On 31 August 1997, the news that Diana, Princess of Wales had died in a Paris car crash shocked the world. On the 20th anniversary of her death, a BBC documentary looks at Diana’s relationship with Wales and its people.
In 1990, Frances Elliston got the news every parent dreads: her son, Kevin Mann, was desperately ill.
He had pneumonia, she was told over the phone by a nurse from the Royal London Hospital; she should come straight away.
Mrs Elliston, now 80, travelled to London from her home in Cardiff with her daughter and son-in-law. What they found when they got there was worse than she could have ever imagined.
“On the door of Kevin’s room, it said ‘please knock’ and they had to unlock the door to let us in,” she said.
“We had to go into this room and put masks, gowns and special shoes on.
“I prayed for the good Lord to take him there and then. He looked so, so ill, it was dreadful.”
A doctor told the family that Mr Mann had Aids and that he had a year, perhaps 18 months, to live.
The 30-year-old artist defied the prognosis – not just surviving, but thriving, his mother said, for another four years.
He was treated at Mildmay, Europe’s first hospital caring for people with Aids-related illness. The next few years, Mrs Elliston said, were “plain sailing”.
“They looked after him, he went in and out, he went to day centres and he’d call me up whenever he wanted me to look after the cat and the bird while he went abroad,” Mrs Elliston added.
“He was so fit he even learned to drive. I ended up having a triple heart bypass and he came home looking after me. Those four years were so precious – so, so precious.”
In 1991, during a stay at the hospital, Mr Mann and his mother met Princess Diana.
The princess’s pioneering attitude towards HIV/Aids had already had an impact on the public perception of the disease.
In April 1987, while opening the UK’s first Aids ward at London’s Middlesex Hospital, Diana shook the hand of a patient, thereby dispelling the widespread fear at the time that HIV could be caught by touch.
“It was most definitely groundbreaking,” said Mrs Elliston. “She did it without thinking, he was a human being, never mind what was wrong with him, that was her attitude.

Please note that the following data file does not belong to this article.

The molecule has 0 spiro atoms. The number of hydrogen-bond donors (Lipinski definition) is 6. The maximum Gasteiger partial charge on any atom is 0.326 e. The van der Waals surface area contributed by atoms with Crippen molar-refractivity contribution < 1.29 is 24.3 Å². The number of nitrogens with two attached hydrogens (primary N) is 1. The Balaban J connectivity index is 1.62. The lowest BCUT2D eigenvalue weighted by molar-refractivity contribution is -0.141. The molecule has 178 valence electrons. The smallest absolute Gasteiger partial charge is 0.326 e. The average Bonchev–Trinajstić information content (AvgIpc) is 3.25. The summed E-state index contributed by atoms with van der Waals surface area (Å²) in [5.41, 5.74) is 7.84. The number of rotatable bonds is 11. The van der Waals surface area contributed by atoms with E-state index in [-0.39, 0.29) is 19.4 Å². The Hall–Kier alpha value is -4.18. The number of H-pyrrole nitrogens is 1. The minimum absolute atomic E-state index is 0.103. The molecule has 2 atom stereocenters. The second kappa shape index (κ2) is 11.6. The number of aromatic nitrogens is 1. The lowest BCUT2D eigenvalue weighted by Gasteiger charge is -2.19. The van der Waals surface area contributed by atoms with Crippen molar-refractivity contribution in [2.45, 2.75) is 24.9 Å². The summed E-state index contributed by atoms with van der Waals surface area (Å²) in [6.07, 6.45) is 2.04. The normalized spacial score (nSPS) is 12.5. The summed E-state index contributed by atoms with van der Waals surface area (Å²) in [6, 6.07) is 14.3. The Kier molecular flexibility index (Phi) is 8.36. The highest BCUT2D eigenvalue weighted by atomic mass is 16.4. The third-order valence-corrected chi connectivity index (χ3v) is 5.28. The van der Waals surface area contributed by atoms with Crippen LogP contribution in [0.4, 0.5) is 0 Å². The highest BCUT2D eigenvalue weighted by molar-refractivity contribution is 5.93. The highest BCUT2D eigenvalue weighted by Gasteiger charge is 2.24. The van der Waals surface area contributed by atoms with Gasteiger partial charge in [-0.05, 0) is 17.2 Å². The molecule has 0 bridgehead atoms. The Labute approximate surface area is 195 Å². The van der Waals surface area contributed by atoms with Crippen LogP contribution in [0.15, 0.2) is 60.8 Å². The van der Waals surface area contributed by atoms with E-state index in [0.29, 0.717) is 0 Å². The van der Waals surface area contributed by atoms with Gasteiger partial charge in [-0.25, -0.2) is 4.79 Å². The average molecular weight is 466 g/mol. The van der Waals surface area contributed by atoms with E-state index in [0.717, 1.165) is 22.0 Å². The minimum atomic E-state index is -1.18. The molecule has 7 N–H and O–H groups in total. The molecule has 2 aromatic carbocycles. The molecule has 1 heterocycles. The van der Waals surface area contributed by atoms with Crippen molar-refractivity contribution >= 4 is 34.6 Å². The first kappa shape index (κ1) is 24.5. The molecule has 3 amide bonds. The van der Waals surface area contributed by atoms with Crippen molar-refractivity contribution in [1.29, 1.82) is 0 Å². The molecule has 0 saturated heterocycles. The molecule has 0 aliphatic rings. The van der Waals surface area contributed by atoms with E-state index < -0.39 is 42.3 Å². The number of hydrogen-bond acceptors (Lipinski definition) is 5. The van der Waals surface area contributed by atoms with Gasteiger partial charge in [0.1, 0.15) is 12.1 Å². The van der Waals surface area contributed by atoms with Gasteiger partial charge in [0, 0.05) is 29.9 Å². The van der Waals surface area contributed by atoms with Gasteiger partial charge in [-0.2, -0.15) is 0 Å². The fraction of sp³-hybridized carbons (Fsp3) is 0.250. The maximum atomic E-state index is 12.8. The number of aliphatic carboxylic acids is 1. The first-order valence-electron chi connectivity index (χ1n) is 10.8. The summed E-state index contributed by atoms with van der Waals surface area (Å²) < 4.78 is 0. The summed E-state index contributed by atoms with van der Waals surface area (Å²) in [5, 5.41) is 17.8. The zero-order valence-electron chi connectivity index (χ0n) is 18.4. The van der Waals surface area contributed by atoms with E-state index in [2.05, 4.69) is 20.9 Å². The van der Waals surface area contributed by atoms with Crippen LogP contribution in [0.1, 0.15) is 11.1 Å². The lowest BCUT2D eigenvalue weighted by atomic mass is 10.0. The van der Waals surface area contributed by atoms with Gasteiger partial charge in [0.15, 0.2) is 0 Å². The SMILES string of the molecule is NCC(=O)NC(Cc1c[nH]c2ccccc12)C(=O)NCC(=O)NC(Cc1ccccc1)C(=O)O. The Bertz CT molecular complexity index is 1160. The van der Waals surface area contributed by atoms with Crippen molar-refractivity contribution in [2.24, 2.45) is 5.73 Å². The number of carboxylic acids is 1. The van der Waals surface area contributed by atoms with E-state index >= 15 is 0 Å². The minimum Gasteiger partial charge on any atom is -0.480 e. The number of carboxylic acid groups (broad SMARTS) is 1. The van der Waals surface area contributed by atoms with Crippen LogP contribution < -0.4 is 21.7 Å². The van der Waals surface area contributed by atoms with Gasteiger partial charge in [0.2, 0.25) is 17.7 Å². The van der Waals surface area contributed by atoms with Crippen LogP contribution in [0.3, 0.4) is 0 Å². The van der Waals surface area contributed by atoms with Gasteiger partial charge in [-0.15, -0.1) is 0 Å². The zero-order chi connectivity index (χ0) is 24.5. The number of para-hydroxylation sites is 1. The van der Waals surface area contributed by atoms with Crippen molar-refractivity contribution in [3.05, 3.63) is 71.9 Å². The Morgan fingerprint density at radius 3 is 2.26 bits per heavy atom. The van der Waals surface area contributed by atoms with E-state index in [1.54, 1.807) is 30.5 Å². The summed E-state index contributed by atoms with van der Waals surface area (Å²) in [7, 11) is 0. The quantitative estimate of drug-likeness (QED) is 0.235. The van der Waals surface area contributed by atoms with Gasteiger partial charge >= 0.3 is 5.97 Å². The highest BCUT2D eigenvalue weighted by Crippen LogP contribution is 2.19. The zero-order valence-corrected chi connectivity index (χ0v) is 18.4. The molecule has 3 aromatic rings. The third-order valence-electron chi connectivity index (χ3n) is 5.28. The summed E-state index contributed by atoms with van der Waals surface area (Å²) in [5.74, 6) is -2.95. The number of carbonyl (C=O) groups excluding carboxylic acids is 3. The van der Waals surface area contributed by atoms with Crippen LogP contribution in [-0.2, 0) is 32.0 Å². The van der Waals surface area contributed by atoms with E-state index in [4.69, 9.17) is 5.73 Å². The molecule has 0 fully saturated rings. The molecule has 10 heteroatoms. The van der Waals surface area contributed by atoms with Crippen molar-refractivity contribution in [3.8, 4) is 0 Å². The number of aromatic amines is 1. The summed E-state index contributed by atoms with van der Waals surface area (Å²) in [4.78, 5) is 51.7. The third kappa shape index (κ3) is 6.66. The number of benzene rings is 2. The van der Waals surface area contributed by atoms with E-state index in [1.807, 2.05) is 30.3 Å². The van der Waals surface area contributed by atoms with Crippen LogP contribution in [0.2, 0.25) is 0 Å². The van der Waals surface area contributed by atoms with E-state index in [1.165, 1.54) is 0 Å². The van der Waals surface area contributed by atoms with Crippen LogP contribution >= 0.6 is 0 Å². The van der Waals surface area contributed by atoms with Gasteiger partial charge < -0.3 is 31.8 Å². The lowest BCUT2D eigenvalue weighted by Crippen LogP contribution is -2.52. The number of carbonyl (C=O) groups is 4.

“Attitudes then were very different and I was wary of who I told about Kevin’s illness.
“People were afraid, it was ignorance. They didn’t know enough and they were frightened.”
Princess Diana made several trips to Mildmay, sometimes late at night.
Her encounter with Mr Mann left a lasting impression on him.
“Kevin was sat at a table with his paintings in front of him and Diana sat right next to him and said ‘Oh they’re lovely watercolours’.” Mrs Elliston said.
“He said ‘Would you like them?’ and she replied ‘Well, wouldn’t your family like them?’
“Kevin said ‘Oh no they’ve got everything they want’ so Diana said, ‘Well Charles is quite partial to a watercolour’ and she took four of them home.”
A few weeks later, the princess invited some of the staff and patients to afternoon tea.
“Unfortunately, Kevin couldn’t go because it was one of his bad days,” Mrs Elliston said.
“But the others went and when they came back they went rushing to his room saying ‘Kev! Kev! Your paintings are on the walls in Kensington Palace’. Oh, the room lit up.”
“He was on cloud nine after he met her,” she added. “He was awestruck for days after.
“He felt she genuinely cared. She didn’t just do it for popularity.”
Mr Mann died in 1994, aged 35.
His mother went on to volunteer for HIV/Aids charities, determined to help other parents of children suffering from the illness.
“[Diana] gave me that sense of mission, because she was making a difference. She helped the cause of HIV and Aids – she put it on the map.
“There were loads of people I didn’t tell about Kevin’s illness.
“Things have changed for the better – I don’t care now who I tell. That was through Diana – because she opened the doors wide.”
- Diana: The Last Princess of Wales is on BBC One Wales at 21:00 BST on 30 August